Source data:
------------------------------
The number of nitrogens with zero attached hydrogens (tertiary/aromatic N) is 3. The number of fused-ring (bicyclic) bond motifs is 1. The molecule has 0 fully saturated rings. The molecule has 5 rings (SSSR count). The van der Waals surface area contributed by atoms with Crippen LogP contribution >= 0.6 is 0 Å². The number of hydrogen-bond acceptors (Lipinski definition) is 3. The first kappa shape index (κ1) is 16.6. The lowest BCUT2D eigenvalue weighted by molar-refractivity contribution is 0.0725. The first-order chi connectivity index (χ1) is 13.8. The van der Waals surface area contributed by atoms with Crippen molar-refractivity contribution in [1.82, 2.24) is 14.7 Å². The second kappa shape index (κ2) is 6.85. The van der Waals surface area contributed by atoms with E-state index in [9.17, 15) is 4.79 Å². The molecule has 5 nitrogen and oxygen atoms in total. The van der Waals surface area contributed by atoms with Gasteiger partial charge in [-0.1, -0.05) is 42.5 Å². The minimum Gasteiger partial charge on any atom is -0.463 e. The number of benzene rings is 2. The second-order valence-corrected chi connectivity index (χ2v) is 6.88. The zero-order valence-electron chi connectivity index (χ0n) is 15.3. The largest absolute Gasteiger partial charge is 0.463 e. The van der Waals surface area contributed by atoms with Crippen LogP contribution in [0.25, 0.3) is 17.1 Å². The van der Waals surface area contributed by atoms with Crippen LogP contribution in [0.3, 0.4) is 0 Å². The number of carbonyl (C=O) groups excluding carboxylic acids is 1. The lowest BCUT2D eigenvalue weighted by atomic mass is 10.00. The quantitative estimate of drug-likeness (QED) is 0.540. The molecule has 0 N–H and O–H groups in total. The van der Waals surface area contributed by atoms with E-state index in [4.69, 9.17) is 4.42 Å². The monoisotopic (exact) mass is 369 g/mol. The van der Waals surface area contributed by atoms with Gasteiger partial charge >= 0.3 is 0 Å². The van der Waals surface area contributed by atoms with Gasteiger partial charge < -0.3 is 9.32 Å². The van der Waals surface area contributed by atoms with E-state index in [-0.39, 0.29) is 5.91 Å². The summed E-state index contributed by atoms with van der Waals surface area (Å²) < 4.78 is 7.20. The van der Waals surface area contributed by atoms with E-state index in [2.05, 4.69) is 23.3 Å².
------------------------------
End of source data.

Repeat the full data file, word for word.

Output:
The number of nitrogens with zero attached hydrogens (tertiary/aromatic N) is 3. The number of fused-ring (bicyclic) bond motifs is 1. The molecule has 0 fully saturated rings. The molecule has 5 rings (SSSR count). The van der Waals surface area contributed by atoms with Crippen LogP contribution >= 0.6 is 0 Å². The number of hydrogen-bond acceptors (Lipinski definition) is 3. The first kappa shape index (κ1) is 16.6. The lowest BCUT2D eigenvalue weighted by molar-refractivity contribution is 0.0725. The first-order chi connectivity index (χ1) is 13.8. The van der Waals surface area contributed by atoms with Crippen molar-refractivity contribution in [1.82, 2.24) is 14.7 Å². The second kappa shape index (κ2) is 6.85. The van der Waals surface area contributed by atoms with E-state index in [9.17, 15) is 4.79 Å². The molecule has 5 nitrogen and oxygen atoms in total. The van der Waals surface area contributed by atoms with Gasteiger partial charge in [-0.1, -0.05) is 42.5 Å². The minimum Gasteiger partial charge on any atom is -0.463 e. The number of benzene rings is 2. The second-order valence-corrected chi connectivity index (χ2v) is 6.88. The zero-order valence-electron chi connectivity index (χ0n) is 15.3. The largest absolute Gasteiger partial charge is 0.463 e. The van der Waals surface area contributed by atoms with Crippen LogP contribution in [0.25, 0.3) is 17.1 Å². The van der Waals surface area contributed by atoms with Crippen LogP contribution in [0.3, 0.4) is 0 Å². The number of carbonyl (C=O) groups excluding carboxylic acids is 1. The lowest BCUT2D eigenvalue weighted by atomic mass is 10.00. The quantitative estimate of drug-likeness (QED) is 0.540. The molecule has 0 N–H and O–H groups in total. The van der Waals surface area contributed by atoms with E-state index in [4.69, 9.17) is 4.42 Å². The monoisotopic (exact) mass is 369 g/mol. The van der Waals surface area contributed by atoms with Gasteiger partial charge >= 0.3 is 0 Å². The van der Waals surface area contributed by atoms with Gasteiger partial charge < -0.3 is 9.32 Å². The van der Waals surface area contributed by atoms with E-state index in [-0.39, 0.29) is 5.91 Å². The summed E-state index contributed by atoms with van der Waals surface area (Å²) < 4.78 is 7.20. The van der Waals surface area contributed by atoms with E-state index in [2.05, 4.69) is 23.3 Å².